A Special Recipe by Laura and Ellen Distelheim – Guest Blog and Giveaway

Long and Short Reviews welcomes Laura and Ellen Distelheim, daughters of the late Rochelle Distelheim, author of Jerusalem as a Second Language.


There is a moment in our mother’s novel, Jerusalem As a Second Language, when the protagonist, Manya Zalinikova, now living in Israel and experiencing a wave of homesickness for the Russia she’d left eight months earlier, finds herself longing for the “sour cream sprinkled over cinnamon scented blintzes the size of a thumb” that she’d last tasted in her native St. Petersburg. It comes as no surprise to us that our mother’s character would equate blintzes with home, because, looking backward from here, we often find ourselves doing the same thing.

Throughout our growing up years and, even more so, through all the years of our returning to our childhood home for visits — on holidays from college or from jobs in distant cities — one staple of our family’s week would be the Sunday brunches at which we would talk and laugh and linger and catch up on each other’s lives. And one staple of those Sunday brunch menus would be our mother’s blintz soufflé. She never claimed to have invented this recipe — she’d picked it up somewhere along the way — but she somehow managed to make it her own nonetheless, with an added sprinkle or two of cinnamon, or an extra dash of vanilla, maybe, and always, of course, with an overflowing dose of her love. We’re happy to share it here now.

Blintz Soufflé

12 Blintzes (any flavor)
1/4 lb. butter
4 eggs, well beaten
1 1/2 cups sour cream
1/4 cup sugar
1/2 Teaspoon salt
1 Teaspoon vanilla
1 Tablespoon orange juice (optional)

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Place the 12 blintzes in the buttered casserole to cover the bottom.

Mix all the other ingredients and pour over the blintzes.

Bake at 350 degrees for 45 minutes to 1 hour.

Sprinkle cinnamon over it after it has cooled (optional).

It is 1998. The old Soviet Union is dead, and the new Russia is awash in corruption and despair. Manya and Yuri Zalinikov, secular Jews — he, a gifted mathematician recently dismissed from the Academy; she, a talented concert pianist — sell black market electronics in a market stall, until threatened with a gun by a mafioso in search of protection money. Yuri sinks into a Chekhovian melancholy, emerging to announce that he wants to “live as a Jew” in Israel. Manya and their daughter, Galina, are desolate, asking, “How does one do that, and why?”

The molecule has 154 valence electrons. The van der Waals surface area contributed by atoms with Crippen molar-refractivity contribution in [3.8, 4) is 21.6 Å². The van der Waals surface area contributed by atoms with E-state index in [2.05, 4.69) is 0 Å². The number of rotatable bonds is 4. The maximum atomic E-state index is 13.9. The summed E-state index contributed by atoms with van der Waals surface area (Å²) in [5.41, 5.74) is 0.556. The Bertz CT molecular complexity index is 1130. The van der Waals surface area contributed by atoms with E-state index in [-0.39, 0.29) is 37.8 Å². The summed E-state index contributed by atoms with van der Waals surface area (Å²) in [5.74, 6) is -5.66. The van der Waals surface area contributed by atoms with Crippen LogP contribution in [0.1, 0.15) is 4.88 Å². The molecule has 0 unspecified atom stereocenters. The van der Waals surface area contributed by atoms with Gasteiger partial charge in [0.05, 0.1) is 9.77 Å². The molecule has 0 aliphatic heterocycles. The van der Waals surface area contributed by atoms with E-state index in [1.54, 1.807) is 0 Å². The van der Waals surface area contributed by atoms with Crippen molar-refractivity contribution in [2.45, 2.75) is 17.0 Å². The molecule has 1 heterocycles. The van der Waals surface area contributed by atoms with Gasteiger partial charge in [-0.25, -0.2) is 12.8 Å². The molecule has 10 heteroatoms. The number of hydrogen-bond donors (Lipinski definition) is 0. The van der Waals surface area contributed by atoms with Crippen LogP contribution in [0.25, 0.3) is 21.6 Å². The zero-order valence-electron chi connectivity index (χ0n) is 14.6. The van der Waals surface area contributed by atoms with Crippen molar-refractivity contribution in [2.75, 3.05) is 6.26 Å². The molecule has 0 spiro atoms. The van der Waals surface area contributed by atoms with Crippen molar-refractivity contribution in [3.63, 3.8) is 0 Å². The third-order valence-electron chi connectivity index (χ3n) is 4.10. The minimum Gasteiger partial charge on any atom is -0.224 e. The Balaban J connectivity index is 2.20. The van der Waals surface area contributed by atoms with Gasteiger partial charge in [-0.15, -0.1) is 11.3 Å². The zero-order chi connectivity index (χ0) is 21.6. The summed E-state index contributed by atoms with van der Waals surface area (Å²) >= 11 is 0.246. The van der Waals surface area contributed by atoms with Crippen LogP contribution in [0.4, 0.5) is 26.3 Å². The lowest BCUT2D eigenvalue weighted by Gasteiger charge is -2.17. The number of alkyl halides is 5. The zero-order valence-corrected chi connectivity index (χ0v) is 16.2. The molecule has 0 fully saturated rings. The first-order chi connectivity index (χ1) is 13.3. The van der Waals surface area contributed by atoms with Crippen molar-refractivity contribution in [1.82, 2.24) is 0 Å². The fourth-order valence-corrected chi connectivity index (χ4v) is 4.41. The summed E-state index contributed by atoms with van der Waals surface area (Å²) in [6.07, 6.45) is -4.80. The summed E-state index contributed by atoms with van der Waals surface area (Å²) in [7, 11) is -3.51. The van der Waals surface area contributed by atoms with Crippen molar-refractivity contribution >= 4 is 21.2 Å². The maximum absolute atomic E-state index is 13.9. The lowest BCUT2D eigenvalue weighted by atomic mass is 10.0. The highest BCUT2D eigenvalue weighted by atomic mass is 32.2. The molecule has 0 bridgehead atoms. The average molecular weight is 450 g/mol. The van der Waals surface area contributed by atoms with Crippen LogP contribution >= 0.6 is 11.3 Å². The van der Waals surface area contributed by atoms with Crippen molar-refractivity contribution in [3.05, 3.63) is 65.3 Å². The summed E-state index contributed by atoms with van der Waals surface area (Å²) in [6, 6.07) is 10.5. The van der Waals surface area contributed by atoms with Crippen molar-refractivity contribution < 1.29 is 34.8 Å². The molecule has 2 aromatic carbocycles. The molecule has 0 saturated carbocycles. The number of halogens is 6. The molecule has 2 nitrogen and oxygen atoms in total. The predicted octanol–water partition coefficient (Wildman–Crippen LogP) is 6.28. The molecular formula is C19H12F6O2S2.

And thus begins their odyssey — part tragedy, part comedy, always surprising. Struggling against loneliness, language, and danger, in a place Manya calls “more cousin’s club than country,” Yuri finds a Talmudic teacher equally addicted to religion and luxury; Manya finds a job playing the piano at The White Nights supper club, owned by a wealthy, flamboyant Russian with a murky history, who offers lust disguised as love. Galina, enrolled at Hebrew University, finds dance clubs and pizza emporiums and a string of young men, one of whom Manya hopes will save her from the Israeli Army by marrying her.

Against a potpourri of marriage wigs, matchmaking television shows, disastrous investment schemes, and a suicide bombing, the Zalinikovs confront the thin line between religious faith and skepticism, as they try to answer: What does it mean to be fully human, what does it mean to be Jewish? And what role in all of this does the mazel gene play?

About the Author:Rochelle Distelheim’s writing has been awarded the Gival Press Short Story Competition Prize, the Katharine Anne Porter Prize, the SALAMANDER Second Prize, numerous Illinois Arts Council Literary Awards, and a Ragdale Foundation Fellowship. Her work has been nominated several times for inclusion in the Best American Short Stories anthology, and she was a finalist in the GLIMMER TRAIN Emerging Writers Competition and the Pushcart Prize. JERUSALEM AS A SECOND LANGUAGE has received both the William Faulkner Gold Medal for Novel-in-Progress and the William Faulkner Gold Medal for Novel. Rochelle’s debut novel, SADIE IN LOVE, was published in 2018.

Buy the book at Amazon or Aubade Publishing.

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